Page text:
Culture is defined as a reflection or representation of the customs, beliefs, the way of life and social organization of particular groups comprised of indigenous communities.

There have been valid concerns, government’s continued pursuit of foreign investment as a development strategy, has resulted in high level ownership of tourism resources restricted to non-indigenous entrepreneurs.

Although the sector earns the exchequer millions of shillings from foreign exchange annually, local communities’ involvement in tourism development and the accruing benefits have remained minimal.

Critics attribute the imbalance to a lack of focus on clear cut policies, which ought to spur investment in to uplift the prospects of indigenous tourism enterprises.

But all may not be lost as the United Nations World Tourism Organisation (UNWTO) and the World Bank, has been making overtures to encourage indigenous communities to participate in tourism development.

In Kenya, past successive governments put in place mechanisms, which thrust various traditional communities and their cultural practices into the front seat of the tourism.

Consequently, culture is widely touted as the cornerstone and backbone of the tourism sector alongside sandy beaches on coastal strips and the thriving boon in natural resources.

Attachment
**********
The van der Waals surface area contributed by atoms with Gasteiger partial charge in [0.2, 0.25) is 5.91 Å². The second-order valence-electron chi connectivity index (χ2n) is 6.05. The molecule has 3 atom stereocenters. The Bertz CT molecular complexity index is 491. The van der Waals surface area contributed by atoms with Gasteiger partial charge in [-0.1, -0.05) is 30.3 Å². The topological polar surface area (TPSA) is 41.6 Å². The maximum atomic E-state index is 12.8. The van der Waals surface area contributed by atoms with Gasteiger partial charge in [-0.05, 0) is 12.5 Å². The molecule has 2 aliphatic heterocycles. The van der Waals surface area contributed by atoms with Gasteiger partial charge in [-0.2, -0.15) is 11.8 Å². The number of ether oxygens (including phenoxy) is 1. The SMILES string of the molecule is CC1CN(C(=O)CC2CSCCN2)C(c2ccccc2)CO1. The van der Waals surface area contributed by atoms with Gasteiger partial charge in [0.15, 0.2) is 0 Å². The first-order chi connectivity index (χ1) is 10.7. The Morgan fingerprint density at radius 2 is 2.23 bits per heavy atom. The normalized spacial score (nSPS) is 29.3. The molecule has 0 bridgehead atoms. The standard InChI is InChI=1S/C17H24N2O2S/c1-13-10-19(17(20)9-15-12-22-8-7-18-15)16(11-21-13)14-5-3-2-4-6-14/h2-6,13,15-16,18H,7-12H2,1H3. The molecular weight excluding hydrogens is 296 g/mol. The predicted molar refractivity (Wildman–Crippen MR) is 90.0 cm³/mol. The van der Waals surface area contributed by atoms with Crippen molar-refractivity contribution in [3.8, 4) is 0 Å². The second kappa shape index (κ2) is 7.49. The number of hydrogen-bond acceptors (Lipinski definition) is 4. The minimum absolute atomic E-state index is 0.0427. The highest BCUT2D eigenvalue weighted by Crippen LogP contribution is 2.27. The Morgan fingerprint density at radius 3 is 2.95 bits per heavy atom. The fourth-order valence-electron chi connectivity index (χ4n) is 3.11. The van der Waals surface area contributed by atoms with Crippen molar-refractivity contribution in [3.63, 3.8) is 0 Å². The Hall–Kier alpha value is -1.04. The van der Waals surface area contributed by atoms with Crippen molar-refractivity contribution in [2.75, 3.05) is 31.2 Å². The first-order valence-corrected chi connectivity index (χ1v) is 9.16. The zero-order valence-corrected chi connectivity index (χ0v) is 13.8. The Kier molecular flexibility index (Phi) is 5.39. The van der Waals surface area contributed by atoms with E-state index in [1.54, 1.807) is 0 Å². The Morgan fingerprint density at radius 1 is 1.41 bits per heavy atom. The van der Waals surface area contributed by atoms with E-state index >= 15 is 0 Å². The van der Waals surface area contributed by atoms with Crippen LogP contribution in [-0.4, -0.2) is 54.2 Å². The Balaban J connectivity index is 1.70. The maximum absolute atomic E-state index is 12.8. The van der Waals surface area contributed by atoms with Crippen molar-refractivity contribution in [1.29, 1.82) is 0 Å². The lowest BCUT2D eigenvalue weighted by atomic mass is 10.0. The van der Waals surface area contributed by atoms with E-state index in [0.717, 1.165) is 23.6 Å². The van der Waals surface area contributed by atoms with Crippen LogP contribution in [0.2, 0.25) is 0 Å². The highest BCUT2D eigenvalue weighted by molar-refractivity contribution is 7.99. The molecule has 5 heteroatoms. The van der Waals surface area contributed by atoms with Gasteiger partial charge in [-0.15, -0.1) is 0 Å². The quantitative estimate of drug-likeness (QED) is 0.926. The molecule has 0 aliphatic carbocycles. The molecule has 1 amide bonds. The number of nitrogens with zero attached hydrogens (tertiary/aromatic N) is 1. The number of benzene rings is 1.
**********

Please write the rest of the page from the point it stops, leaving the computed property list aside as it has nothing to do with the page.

Indeed, the diversity inherent in local communities provides a crucial lifeline for the sector – annually contributing a significant percentage of Kenya’s gross domestic income (GDI).

Admittedly, scores of tourists who flock different parts of the country throughout the year are – like moths to a light, drawn to the varied fascinating cultural roots of the country’s more than 40 indigenous groups.

Each of these communities is endowed with traditions and values, which besides being passed on in the past from one generation to the next, are peculiar to specific tribal groupings.

But arguably most distinct cultural attractions known to spur tourism tend to trickle down to the ways of life of numerous local communities.

These include the Maasai, the Swahili, Pokomo, Giriama, Rendile, Samburu, Turkana, Nandi, Kamba, Luhya, Miji Kenda, Kipsigis and Digo among other indigenous tribes.

The cultural practices popular amidst these tribal groups have perennially appealed to especially visiting tourists, keen to engage and learn from these communities’ vast cultural resources.

In the past several decades, unregulated practices in the sector resulted in local communities, some which are entirely dependent on their cultural resources, being negatively affected.

A case in point is the Maasai community; despite comprising backbone of a large chunk of the local industry by virtue of residing next to prime tourist destinations. But basic educational facilities, health-care services and employment opportunities remain limited.

It would be prudent to work towards ensuring change in attitudes among indigenous Kenyan communities, many who still view tourism industry as the foreigners’ domain in terms of ownership of resources.

Active involvement, emphasis on development of small and medium tourism enterprises (SMTEs) would spur empowerment of indigenous communities and ensure they reap benefits from their cultural resources.

The government ought to review its tourism policy and nurture an environment conducive to the development of indigenous eco-tourism enterprises.

It is indisputable the culture oriented boom for the tourism sector is well deserved and lucrative to key players in the industry.

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